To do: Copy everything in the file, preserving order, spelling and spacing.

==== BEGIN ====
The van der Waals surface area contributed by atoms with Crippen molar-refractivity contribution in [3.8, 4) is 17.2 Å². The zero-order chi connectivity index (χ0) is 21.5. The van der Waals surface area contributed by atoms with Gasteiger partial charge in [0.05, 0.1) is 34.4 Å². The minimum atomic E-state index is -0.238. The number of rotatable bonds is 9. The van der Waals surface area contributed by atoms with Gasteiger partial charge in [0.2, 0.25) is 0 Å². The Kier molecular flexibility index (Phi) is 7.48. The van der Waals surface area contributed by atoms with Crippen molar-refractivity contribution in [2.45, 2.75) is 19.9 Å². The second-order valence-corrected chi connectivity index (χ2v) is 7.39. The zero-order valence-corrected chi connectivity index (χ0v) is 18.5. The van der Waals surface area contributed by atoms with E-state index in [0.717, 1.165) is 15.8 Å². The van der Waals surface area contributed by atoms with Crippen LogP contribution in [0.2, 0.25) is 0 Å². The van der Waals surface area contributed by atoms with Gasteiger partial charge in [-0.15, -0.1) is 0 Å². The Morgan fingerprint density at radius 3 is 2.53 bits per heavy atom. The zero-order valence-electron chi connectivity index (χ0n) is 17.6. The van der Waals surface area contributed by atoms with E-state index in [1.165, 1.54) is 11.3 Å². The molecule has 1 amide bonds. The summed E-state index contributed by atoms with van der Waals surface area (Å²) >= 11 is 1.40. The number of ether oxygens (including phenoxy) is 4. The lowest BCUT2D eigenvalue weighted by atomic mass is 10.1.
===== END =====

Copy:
The van der Waals surface area contributed by atoms with Crippen molar-refractivity contribution in [3.8, 4) is 17.2 Å². The zero-order chi connectivity index (χ0) is 21.5. The van der Waals surface area contributed by atoms with Gasteiger partial charge in [0.05, 0.1) is 34.4 Å². The minimum atomic E-state index is -0.238. The number of rotatable bonds is 9. The van der Waals surface area contributed by atoms with Gasteiger partial charge in [0.2, 0.25) is 0 Å². The Kier molecular flexibility index (Phi) is 7.48. The van der Waals surface area contributed by atoms with Crippen molar-refractivity contribution in [2.45, 2.75) is 19.9 Å². The second-order valence-corrected chi connectivity index (χ2v) is 7.39. The zero-order valence-corrected chi connectivity index (χ0v) is 18.5. The van der Waals surface area contributed by atoms with E-state index in [0.717, 1.165) is 15.8 Å². The van der Waals surface area contributed by atoms with Crippen LogP contribution in [0.2, 0.25) is 0 Å². The van der Waals surface area contributed by atoms with Gasteiger partial charge in [-0.15, -0.1) is 0 Å². The Morgan fingerprint density at radius 3 is 2.53 bits per heavy atom. The zero-order valence-electron chi connectivity index (χ0n) is 17.6. The van der Waals surface area contributed by atoms with E-state index in [1.165, 1.54) is 11.3 Å². The molecule has 1 amide bonds. The summed E-state index contributed by atoms with van der Waals surface area (Å²) >= 11 is 1.40. The number of ether oxygens (including phenoxy) is 4. The lowest BCUT2D eigenvalue weighted by atomic mass is 10.1.